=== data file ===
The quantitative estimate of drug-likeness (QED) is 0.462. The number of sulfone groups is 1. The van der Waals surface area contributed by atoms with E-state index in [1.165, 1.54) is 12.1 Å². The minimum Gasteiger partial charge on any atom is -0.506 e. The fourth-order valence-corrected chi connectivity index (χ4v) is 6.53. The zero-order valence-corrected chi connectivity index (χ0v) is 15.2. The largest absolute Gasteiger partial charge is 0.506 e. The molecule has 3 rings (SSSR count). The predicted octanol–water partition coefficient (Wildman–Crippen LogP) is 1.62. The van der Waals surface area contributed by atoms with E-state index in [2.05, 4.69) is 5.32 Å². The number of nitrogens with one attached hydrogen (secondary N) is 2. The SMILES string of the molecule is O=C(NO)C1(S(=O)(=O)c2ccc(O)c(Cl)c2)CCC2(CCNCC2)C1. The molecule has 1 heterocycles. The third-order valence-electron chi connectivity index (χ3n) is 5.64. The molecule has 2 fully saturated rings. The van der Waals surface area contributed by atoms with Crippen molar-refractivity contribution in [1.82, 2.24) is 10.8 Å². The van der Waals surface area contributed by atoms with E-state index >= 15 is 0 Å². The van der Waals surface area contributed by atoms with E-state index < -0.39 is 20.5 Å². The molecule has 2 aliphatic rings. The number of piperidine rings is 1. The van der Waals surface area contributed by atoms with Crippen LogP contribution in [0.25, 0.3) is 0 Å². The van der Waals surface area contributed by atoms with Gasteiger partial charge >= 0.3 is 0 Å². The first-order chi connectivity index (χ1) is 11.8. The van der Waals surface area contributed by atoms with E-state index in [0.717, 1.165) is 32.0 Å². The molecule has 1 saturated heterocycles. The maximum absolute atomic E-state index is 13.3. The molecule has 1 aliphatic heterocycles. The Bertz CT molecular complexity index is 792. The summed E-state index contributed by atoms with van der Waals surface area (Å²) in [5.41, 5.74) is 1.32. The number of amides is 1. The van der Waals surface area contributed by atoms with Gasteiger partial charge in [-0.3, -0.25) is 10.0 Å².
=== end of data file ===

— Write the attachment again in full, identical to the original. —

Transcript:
The quantitative estimate of drug-likeness (QED) is 0.462. The number of sulfone groups is 1. The van der Waals surface area contributed by atoms with E-state index in [1.165, 1.54) is 12.1 Å². The minimum Gasteiger partial charge on any atom is -0.506 e. The fourth-order valence-corrected chi connectivity index (χ4v) is 6.53. The zero-order valence-corrected chi connectivity index (χ0v) is 15.2. The largest absolute Gasteiger partial charge is 0.506 e. The molecule has 3 rings (SSSR count). The predicted octanol–water partition coefficient (Wildman–Crippen LogP) is 1.62. The van der Waals surface area contributed by atoms with E-state index in [2.05, 4.69) is 5.32 Å². The number of nitrogens with one attached hydrogen (secondary N) is 2. The SMILES string of the molecule is O=C(NO)C1(S(=O)(=O)c2ccc(O)c(Cl)c2)CCC2(CCNCC2)C1. The molecule has 1 heterocycles. The third-order valence-electron chi connectivity index (χ3n) is 5.64. The molecule has 2 fully saturated rings. The van der Waals surface area contributed by atoms with Crippen molar-refractivity contribution in [1.82, 2.24) is 10.8 Å². The van der Waals surface area contributed by atoms with E-state index >= 15 is 0 Å². The van der Waals surface area contributed by atoms with E-state index < -0.39 is 20.5 Å². The molecule has 2 aliphatic rings. The number of piperidine rings is 1. The van der Waals surface area contributed by atoms with Crippen LogP contribution in [0.25, 0.3) is 0 Å². The van der Waals surface area contributed by atoms with Gasteiger partial charge >= 0.3 is 0 Å². The first-order chi connectivity index (χ1) is 11.8. The van der Waals surface area contributed by atoms with E-state index in [0.717, 1.165) is 32.0 Å². The molecule has 1 saturated heterocycles. The maximum absolute atomic E-state index is 13.3. The molecule has 1 aliphatic heterocycles. The Bertz CT molecular complexity index is 792. The summed E-state index contributed by atoms with van der Waals surface area (Å²) in [5.41, 5.74) is 1.32. The number of amides is 1. The van der Waals surface area contributed by atoms with Gasteiger partial charge in [-0.3, -0.25) is 10.0 Å².